POULSBO GARDEN CLUB To create a wider knowledge of plants and flowers, general interest in gardening, civic beauty, and organize exhibitions. Meets the second Saturday of the month at 9:30 a.m., Poulsbo Library, 700 Lincoln Road 360-779-6234, poulsbogardenclub@gmail.com. POULSBO HISTORICAL SOCIETY Meets at 9:30 a.m. the second Tuesday of each month in the City Council chambers, 200 Moe St. 360-440-7354,www. poulsbohistory.org

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POULSBO-NORTH KITSAP ROTARY Meets for breakfast, fellowship and informative presentation at 7 a.m. Fridays, Sons of Norway Hall, 18891 Front St. www.poulsborotary.org POULSBO YACHT CLUB The club hosts activities — from dinners to card games, dances to cruises — and promotes boating in the Northwest. 18129 Fjord Drive NE, Poulsbo. 360-779-3116, www.membermanager. net/poulsboyc SONS OF NORWAY LODGE NO. 44 Located at 18891 Front St., the group offers activities and classes related to Scandinavian culture. 360-779-5209 www.poulsbosonsofnorway.com SOROPTIMISTS Soroptimist International of Greater North Kitsap is a group of professional women in the area, dedicated to improving the lives of children and women in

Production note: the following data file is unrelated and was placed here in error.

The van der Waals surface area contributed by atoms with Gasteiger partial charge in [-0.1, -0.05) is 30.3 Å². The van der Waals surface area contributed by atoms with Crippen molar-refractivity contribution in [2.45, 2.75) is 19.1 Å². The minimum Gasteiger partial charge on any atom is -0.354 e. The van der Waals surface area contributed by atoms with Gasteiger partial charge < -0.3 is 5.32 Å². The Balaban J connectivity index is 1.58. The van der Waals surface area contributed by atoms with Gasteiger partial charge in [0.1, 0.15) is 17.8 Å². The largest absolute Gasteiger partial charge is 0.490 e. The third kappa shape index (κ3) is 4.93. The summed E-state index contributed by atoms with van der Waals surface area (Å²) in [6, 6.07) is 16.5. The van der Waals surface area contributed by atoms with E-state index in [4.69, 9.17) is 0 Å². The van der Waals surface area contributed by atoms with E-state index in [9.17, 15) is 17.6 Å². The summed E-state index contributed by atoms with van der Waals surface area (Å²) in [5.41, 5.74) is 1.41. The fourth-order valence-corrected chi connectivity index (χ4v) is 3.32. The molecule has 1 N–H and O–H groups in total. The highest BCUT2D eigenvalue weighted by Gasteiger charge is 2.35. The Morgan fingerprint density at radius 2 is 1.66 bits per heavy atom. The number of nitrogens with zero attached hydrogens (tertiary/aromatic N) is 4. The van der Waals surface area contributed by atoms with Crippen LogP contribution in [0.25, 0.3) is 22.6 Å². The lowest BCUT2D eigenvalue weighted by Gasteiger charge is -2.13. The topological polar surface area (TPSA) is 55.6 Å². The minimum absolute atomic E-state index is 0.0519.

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GET INVOLVED the community. 206-947-6195, www. signk.org TROUT UNLIMITED North Kitsap chapter meets at 7 p.m. the third Tuesday of the month in the Poulsbo Library community room. Anglers and conservationists unite to conserve, protect and restore cold-water fisheries, their watersheds, and ecosystems as a means of maintaining our quality of life. www.troutunlimitedwashington.org VENTURING EXTREME A high-adventure group —based in Poulsbo — serving coeducational youth in high school and college. Visit www. crew42.org or email info@crew42.org. VOLUNTEERS IN POLICE SERVICE (VIP) The Poulsbo Police Department Volunteers in Police Service meet at 1:30 p.m. on the third Tuesday of every month in the Poulsbo Fire Department Fire Hall, 911 NE Liberty Road. 360-779-3113

EGLON/HANSVILLE EGLON IMPROVEMENT CLUB Established to oversee the care of the Eglon community, preserve the common properties, and ensure the continuation of traditional events and activities. Meets the last Wednesday of January, February, March, April, September, October, 7:30 p.m., Eglon Schoolhouse. FLOTSAM AND JETSAM GARDEN CLUB Meets at 9 a.m. the second Wednesday of the month, September through June, in the Greater Hansville Community Center on Buck Lake Road. The club hosts expert speakers, field trips and workshops, and supports conservation and scholarships. 360-638-1061, www. flotsamandjetsamgardenclub.com